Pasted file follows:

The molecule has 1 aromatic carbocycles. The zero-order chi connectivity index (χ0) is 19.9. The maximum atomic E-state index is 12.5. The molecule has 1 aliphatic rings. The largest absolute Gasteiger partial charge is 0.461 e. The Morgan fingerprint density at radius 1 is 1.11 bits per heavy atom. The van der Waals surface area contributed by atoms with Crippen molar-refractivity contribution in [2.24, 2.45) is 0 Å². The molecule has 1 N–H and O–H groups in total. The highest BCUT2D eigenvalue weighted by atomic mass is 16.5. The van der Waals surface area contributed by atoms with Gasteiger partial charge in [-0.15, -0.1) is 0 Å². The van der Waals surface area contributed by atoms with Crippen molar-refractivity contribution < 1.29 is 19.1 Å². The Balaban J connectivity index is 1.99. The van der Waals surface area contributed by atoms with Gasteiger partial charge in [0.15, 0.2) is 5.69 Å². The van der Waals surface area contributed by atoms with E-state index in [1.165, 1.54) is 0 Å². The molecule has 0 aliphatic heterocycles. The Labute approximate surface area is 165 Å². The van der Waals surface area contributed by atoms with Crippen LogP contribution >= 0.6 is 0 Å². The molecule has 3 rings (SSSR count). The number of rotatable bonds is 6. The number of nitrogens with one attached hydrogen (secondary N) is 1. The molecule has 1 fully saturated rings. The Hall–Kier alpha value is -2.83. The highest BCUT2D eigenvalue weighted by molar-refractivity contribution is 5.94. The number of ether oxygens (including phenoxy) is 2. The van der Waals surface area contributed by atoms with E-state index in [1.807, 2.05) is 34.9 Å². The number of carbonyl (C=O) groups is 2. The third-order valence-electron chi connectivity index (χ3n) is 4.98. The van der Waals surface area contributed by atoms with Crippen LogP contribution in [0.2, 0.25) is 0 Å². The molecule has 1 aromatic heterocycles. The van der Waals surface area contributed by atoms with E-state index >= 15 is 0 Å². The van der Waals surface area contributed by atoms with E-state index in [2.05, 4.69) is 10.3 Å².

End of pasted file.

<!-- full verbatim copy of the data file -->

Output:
The molecule has 1 aromatic carbocycles. The zero-order chi connectivity index (χ0) is 19.9. The maximum atomic E-state index is 12.5. The molecule has 1 aliphatic rings. The largest absolute Gasteiger partial charge is 0.461 e. The Morgan fingerprint density at radius 1 is 1.11 bits per heavy atom. The van der Waals surface area contributed by atoms with Crippen molar-refractivity contribution in [2.24, 2.45) is 0 Å². The molecule has 1 N–H and O–H groups in total. The highest BCUT2D eigenvalue weighted by atomic mass is 16.5. The van der Waals surface area contributed by atoms with Gasteiger partial charge in [-0.15, -0.1) is 0 Å². The van der Waals surface area contributed by atoms with Crippen molar-refractivity contribution < 1.29 is 19.1 Å². The Balaban J connectivity index is 1.99. The van der Waals surface area contributed by atoms with Gasteiger partial charge in [0.15, 0.2) is 5.69 Å². The van der Waals surface area contributed by atoms with E-state index in [1.165, 1.54) is 0 Å². The molecule has 0 aliphatic heterocycles. The Labute approximate surface area is 165 Å². The van der Waals surface area contributed by atoms with Crippen LogP contribution >= 0.6 is 0 Å². The molecule has 3 rings (SSSR count). The number of rotatable bonds is 6. The number of nitrogens with one attached hydrogen (secondary N) is 1. The molecule has 1 fully saturated rings. The Hall–Kier alpha value is -2.83. The highest BCUT2D eigenvalue weighted by molar-refractivity contribution is 5.94. The number of ether oxygens (including phenoxy) is 2. The van der Waals surface area contributed by atoms with E-state index in [1.807, 2.05) is 34.9 Å². The number of carbonyl (C=O) groups is 2. The third-order valence-electron chi connectivity index (χ3n) is 4.98. The van der Waals surface area contributed by atoms with Crippen LogP contribution in [0.2, 0.25) is 0 Å². The molecule has 1 aromatic heterocycles. The van der Waals surface area contributed by atoms with E-state index >= 15 is 0 Å². The van der Waals surface area contributed by atoms with E-state index in [2.05, 4.69) is 10.3 Å².